Identifying and understanding what your main product or service is will allow you to spend every moment of your day doing what you do best.
Hurricane Season is well upon us here in the United States. The effects of the first major storm of the year, Hurricane Harvey, are still being felt in Houston, Texas. Tragedies such as these tend to bring out the extremes in human behavior. These events bring together communities and expose all the good in the human race. Unfortunately, bad behaviors and acts tend to expose themselves during these times as well. Today, we’ll highlight an example of the bad!
Best Buy Story
A Best Buy store in Houston found itself amidst a storm of controversy after a picture was taken in the store of bottled water being sold during the immediate aftermath of the hurricane. Signs advertising the water showed selling prices as high as $42 per case! Allegations of price gouging quickly ensued. For the whole story click here.
When I saw this story, one question immediately came to mind:
“Why is Best Buy, an electronics store known for selling computers, phones, and all things technology, selling water?”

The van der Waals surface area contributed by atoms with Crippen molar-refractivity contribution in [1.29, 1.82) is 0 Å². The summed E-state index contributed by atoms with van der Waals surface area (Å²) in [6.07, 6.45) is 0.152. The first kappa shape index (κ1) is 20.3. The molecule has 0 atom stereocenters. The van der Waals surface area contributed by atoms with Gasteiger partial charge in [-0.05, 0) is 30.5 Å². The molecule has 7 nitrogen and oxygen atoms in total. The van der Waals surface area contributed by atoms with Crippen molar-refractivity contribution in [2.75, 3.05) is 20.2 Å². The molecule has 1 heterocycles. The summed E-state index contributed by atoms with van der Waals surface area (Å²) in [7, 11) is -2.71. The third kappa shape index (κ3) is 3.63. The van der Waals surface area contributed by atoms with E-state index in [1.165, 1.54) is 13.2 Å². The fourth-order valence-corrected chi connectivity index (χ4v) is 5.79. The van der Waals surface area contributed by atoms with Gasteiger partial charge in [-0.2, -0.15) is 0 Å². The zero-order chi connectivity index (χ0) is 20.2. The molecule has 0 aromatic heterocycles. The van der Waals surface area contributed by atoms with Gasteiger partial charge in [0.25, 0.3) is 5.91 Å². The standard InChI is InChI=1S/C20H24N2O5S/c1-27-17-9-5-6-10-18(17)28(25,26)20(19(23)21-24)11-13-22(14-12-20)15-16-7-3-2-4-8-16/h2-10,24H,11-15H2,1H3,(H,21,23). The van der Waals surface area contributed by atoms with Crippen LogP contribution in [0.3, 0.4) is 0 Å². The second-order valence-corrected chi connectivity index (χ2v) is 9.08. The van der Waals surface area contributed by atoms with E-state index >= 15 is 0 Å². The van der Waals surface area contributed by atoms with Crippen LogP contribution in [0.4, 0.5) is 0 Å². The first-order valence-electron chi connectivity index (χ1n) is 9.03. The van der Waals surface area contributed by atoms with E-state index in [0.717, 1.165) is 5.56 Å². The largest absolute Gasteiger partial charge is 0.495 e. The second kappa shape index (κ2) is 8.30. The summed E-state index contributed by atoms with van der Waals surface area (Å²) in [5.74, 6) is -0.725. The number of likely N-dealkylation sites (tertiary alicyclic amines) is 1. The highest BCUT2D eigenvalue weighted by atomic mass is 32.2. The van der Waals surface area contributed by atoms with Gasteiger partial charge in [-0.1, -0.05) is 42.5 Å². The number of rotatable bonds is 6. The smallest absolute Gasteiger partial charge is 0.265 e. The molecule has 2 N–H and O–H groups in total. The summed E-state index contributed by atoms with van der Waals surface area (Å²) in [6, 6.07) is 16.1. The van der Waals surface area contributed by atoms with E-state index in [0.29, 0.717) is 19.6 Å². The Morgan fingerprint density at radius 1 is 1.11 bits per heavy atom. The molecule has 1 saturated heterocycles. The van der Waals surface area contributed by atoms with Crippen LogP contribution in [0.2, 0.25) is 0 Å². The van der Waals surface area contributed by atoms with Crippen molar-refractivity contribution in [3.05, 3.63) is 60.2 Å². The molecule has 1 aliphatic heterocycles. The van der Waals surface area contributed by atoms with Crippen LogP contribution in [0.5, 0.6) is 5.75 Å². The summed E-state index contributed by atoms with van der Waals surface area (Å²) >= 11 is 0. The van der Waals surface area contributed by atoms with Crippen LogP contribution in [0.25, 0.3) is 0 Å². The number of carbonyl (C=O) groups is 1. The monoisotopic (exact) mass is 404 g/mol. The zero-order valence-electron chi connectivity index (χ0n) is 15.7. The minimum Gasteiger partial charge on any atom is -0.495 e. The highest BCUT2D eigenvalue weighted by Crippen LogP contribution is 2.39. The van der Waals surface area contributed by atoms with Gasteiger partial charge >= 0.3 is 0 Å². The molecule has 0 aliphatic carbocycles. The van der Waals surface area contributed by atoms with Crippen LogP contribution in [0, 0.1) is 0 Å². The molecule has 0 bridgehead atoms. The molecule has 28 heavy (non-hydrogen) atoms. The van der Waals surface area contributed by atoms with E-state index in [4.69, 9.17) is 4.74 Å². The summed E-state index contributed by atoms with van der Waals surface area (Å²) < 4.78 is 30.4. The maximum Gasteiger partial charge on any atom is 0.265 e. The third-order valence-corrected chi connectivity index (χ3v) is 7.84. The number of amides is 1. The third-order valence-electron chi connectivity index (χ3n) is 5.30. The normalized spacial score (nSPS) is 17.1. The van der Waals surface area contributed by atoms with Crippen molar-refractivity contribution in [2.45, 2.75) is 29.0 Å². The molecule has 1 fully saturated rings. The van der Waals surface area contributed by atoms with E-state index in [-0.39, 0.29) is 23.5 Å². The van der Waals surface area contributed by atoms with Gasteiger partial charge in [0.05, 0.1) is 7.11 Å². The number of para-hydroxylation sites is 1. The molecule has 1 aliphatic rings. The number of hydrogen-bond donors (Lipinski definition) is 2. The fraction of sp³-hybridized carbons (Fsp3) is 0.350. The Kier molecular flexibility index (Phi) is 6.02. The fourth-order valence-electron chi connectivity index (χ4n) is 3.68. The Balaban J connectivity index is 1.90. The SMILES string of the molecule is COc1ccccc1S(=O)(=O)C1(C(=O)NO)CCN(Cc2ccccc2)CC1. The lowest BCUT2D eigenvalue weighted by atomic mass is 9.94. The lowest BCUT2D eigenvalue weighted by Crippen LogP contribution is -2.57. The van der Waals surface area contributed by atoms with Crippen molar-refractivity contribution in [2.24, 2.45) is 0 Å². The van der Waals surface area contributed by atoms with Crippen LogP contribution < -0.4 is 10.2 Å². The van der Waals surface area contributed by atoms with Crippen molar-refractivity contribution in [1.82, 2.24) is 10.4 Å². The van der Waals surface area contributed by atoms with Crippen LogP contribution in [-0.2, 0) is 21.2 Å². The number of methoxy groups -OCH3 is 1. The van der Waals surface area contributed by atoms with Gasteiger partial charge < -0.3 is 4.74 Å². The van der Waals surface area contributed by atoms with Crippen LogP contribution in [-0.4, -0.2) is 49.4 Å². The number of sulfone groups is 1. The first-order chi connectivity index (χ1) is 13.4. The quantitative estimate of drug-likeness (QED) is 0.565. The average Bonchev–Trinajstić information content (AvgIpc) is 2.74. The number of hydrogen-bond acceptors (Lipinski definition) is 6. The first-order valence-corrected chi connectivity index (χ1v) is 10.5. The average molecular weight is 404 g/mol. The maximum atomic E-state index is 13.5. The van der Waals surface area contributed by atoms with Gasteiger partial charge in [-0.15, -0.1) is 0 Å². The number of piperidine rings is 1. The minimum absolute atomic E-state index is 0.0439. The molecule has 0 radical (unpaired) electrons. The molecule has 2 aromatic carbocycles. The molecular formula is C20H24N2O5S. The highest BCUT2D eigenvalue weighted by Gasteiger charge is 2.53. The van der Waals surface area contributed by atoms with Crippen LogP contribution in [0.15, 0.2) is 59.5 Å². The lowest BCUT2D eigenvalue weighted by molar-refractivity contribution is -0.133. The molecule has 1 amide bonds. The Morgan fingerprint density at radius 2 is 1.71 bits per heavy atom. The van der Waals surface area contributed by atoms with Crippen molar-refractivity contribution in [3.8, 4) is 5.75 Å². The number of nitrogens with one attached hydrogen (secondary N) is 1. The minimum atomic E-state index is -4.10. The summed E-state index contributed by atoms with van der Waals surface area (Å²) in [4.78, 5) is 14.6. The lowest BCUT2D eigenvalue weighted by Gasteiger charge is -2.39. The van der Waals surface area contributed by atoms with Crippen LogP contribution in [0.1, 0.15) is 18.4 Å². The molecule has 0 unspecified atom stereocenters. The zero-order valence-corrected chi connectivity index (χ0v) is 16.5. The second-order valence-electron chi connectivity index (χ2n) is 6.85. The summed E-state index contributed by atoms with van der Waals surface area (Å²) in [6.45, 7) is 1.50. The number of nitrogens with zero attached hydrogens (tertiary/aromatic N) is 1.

Good to Great
This question stems from a lesson I learned years ago in one of my all-time favorite books, “Good to Great” by Jim Collins. In the book, Collins makes a point to emphasize the importance of a company focusing on doing what drives it’s economic engine. This important truth highlights the importance of subtracting — eliminating the waste in and around your company.
Let’s tie this back into the Best Buy example.
Best Buy Water Sales?
If you were to look at the end of year financial records for Best Buy, a billion dollar retail corporation; I bet you would be hard pressed to identify the amount of revenue they bring in from their annual sales of bottled water. In fact, I would be willing to bet this amount is so minuscule that it isn’t even recorded!
Best Buy has no business selling water. That’s not what their company is about. That’s not what they are known for! In the example above, whomever made the decision to put out the cases of bottled water was reacting to the environment instead of sticking to their core products and services.
Identifying Your “Best Buy”
Now, this story is an exaggeration but nonetheless highlights the importance of the message we want to leave you with. What drives your economic engine? What is it you do better than anybody else? In addition, what things are you doing that you aren’t the best at? What do you need to subtract?
You may realize that you’re selling bottled water when you have no business doing so. If you find this to be the case, reexamine your vision, mission, and core values.
Dr. Nathan Unruh, CXO SIDECAR